The importance of Veillonella spp in human infections is uncerta

The importance of Veillonella spp. in human infections is uncertain, and they are generally considered to be of low virulence. Veillonella form biofilms, often with Streptococcus spp., and species of these genera have been found to be more abundant in the oral microflora of people with poor oral health [5]. Studies have shown that during formation selleck kinase inhibitor of early dental plaque, the fraction of Veillonella spp. changes in mixed-microbial colonies with streptococci [6]. Thus, Veillonella spp. may play a role in caries formation as they utilize the lactic acid produced by the organisms conducive to caries [7]. Veillonella are also among the most common anaerobic species reported from pulmonary samples and are frequently recovered from cystic fibrosis cases [8].

The organisms are also abundant in the human gut flora, where their numbers were found to be higher in children with type I diabetes compared to healthy controls [9]. Currently, 12 species of Veillonella have been characterized [10,11] including V. parvula, V. atypica and V. dispar, which are found in the human oral cavity. The Negativicutes are the only diderm (literally ‘two skins’) members of the phylum Firmicutes as they possess an inner and an outer membrane. Their placement within the Firmicutes has been widely accepted, and has been confirmed by 16S rRNA analysis [12]. However, their genomes have not been analyzed in detail to confirm their taxonomic position. This work presents a broad analysis of the Negativicutes with focus on the Veillonella spp. using comparative microbial genomics.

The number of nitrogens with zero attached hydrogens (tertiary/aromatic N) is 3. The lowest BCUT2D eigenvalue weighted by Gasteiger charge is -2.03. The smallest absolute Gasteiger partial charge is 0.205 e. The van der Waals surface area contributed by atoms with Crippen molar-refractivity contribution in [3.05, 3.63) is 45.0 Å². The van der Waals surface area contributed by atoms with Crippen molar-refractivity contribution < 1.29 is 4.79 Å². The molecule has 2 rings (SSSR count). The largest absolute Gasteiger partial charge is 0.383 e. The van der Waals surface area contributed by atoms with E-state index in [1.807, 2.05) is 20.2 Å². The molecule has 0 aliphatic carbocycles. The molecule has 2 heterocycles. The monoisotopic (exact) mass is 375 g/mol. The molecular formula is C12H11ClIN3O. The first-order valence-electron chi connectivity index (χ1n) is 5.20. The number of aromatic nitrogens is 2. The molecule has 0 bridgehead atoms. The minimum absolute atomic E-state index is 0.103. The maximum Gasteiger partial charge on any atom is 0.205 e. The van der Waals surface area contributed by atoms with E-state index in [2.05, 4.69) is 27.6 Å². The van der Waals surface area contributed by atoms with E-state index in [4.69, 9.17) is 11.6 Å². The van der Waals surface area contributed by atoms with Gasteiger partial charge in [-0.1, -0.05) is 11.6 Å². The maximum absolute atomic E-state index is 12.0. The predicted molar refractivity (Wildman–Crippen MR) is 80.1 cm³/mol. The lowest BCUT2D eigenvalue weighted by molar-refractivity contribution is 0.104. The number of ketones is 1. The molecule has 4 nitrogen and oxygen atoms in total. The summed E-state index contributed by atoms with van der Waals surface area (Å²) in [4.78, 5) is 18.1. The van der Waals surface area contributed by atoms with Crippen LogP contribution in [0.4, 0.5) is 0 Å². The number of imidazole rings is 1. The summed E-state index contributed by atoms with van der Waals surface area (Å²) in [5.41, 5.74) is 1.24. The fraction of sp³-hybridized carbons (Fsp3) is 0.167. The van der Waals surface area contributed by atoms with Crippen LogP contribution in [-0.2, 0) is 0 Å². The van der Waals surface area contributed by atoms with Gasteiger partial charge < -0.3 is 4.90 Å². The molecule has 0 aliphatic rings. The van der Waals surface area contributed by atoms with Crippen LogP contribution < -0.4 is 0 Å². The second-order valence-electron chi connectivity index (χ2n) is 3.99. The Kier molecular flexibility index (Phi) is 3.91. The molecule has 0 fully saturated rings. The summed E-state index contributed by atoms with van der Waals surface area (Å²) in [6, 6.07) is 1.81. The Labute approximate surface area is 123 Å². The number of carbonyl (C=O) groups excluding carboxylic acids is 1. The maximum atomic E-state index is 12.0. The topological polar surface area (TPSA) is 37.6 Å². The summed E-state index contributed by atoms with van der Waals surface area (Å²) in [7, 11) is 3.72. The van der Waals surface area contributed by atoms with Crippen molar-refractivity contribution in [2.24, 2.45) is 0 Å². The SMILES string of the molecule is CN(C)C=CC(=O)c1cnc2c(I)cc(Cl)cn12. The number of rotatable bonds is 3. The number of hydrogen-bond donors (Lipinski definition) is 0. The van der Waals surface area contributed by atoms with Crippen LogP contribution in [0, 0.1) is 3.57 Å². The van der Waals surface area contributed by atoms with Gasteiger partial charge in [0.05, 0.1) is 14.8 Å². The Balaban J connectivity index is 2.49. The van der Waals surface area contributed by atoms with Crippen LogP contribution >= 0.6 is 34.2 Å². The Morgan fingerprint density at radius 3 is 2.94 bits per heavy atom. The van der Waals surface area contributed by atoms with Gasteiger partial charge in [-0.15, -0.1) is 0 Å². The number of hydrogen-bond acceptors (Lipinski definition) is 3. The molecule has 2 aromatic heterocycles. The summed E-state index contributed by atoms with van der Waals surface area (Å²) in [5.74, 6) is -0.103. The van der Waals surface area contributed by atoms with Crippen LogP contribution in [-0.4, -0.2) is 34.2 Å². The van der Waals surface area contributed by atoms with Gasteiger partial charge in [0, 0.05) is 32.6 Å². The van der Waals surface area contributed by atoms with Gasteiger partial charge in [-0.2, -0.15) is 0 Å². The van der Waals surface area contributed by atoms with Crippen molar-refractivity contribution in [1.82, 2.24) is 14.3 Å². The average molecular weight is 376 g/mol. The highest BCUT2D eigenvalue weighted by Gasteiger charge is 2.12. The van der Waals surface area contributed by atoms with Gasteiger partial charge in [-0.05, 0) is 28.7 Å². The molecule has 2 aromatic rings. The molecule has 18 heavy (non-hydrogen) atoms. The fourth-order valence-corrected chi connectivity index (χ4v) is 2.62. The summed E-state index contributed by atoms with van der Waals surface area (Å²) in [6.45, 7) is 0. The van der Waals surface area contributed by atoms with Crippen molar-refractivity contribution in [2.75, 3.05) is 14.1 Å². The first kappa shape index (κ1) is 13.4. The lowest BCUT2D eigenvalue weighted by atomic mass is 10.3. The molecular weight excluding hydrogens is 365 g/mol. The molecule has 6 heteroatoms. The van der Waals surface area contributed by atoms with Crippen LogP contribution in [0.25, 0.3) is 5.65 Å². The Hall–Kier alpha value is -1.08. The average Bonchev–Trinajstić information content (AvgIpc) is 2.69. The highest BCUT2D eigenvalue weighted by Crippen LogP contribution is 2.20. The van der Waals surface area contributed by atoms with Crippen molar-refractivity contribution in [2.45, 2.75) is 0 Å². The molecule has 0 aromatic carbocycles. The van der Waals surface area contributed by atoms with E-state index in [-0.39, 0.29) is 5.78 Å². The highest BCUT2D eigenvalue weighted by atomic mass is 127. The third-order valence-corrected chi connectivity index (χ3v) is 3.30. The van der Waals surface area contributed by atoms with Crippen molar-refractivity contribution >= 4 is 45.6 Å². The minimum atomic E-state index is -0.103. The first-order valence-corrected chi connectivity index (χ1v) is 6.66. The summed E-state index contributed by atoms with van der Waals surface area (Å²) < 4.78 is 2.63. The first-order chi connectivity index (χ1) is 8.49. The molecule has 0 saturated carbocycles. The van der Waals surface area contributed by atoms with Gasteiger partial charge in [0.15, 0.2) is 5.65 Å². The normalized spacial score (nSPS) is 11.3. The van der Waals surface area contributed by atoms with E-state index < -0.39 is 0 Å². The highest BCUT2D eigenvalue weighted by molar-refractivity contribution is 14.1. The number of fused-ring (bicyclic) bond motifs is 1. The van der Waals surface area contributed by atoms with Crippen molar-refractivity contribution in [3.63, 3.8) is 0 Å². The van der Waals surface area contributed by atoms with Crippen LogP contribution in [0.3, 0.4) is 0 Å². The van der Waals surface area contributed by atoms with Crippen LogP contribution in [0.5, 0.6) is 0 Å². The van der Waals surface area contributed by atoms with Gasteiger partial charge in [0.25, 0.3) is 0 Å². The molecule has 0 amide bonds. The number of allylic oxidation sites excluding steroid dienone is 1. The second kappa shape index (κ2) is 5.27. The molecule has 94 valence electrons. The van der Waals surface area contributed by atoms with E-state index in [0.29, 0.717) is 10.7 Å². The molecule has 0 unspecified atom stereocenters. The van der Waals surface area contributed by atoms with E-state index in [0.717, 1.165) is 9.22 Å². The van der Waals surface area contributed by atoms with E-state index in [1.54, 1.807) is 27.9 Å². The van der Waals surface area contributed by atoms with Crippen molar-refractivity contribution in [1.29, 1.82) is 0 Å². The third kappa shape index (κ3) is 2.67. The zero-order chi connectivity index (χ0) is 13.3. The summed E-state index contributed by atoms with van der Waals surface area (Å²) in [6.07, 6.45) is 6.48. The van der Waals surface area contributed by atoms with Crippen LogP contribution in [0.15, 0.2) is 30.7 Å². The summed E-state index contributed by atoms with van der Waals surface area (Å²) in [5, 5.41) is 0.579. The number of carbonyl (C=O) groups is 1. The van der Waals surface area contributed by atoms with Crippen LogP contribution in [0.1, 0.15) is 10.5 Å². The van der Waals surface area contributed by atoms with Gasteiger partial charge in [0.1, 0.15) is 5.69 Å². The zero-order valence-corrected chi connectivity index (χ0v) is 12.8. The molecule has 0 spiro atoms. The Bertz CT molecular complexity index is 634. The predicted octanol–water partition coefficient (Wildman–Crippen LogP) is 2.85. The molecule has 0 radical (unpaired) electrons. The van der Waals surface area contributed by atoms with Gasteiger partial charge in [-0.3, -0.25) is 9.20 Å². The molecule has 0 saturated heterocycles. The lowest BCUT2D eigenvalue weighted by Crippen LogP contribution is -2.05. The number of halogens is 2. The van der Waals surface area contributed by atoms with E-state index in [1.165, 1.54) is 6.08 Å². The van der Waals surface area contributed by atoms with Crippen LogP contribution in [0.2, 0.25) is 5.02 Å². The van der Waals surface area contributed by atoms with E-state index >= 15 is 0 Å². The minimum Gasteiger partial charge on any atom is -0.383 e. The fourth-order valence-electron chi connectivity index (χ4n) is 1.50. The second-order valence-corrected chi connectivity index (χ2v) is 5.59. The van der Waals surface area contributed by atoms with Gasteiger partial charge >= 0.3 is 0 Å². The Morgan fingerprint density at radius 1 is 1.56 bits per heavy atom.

A total of 24 genomes from the Negativicutes were compared to 121 genomes covering most of the taxonomic span of sequenced bacterial genomes. We investigated how the Negativicutes genomes compared to other bacterial genomes using three different and complementary approaches: 1) phylogenetic trees to visualize the relative distance of the Negativicutes genomes to other genomes; 2) amino acid composition, nucleotide tetramer frequency and metabolism analysis using 2-D clustering and heatmaps to compare genomes; and 3) proteomic comparison across the Negativicutes genomes. Materials and Methods Genome sequences used for analysis The set of 145 genomes included in this study (24 Negativicutes genomes and 121 other prokaryotic genomes covering 26 phyla) are listed in Table 1.

Table Cilengitide 1 Genomes used in this study 16S rRNA tree For this analysis, 16S rRNA sequences were predicted from the whole genome sequences of the selected organisms, using the RNAmmer algorithm [13]. These sequences were aligned using the MAFFT program, with the iterative refinement algorithm using maximum iteration (1000) and default parameters for gap penalties [14]. A distance tree was constructed using MEGA5 [15] with the Neighbor-joining algorithm [16] and 1,000 bootstrap re-samplings. The taxa in the resulting tree were collapsed to phyla, except for the Negativicutes.

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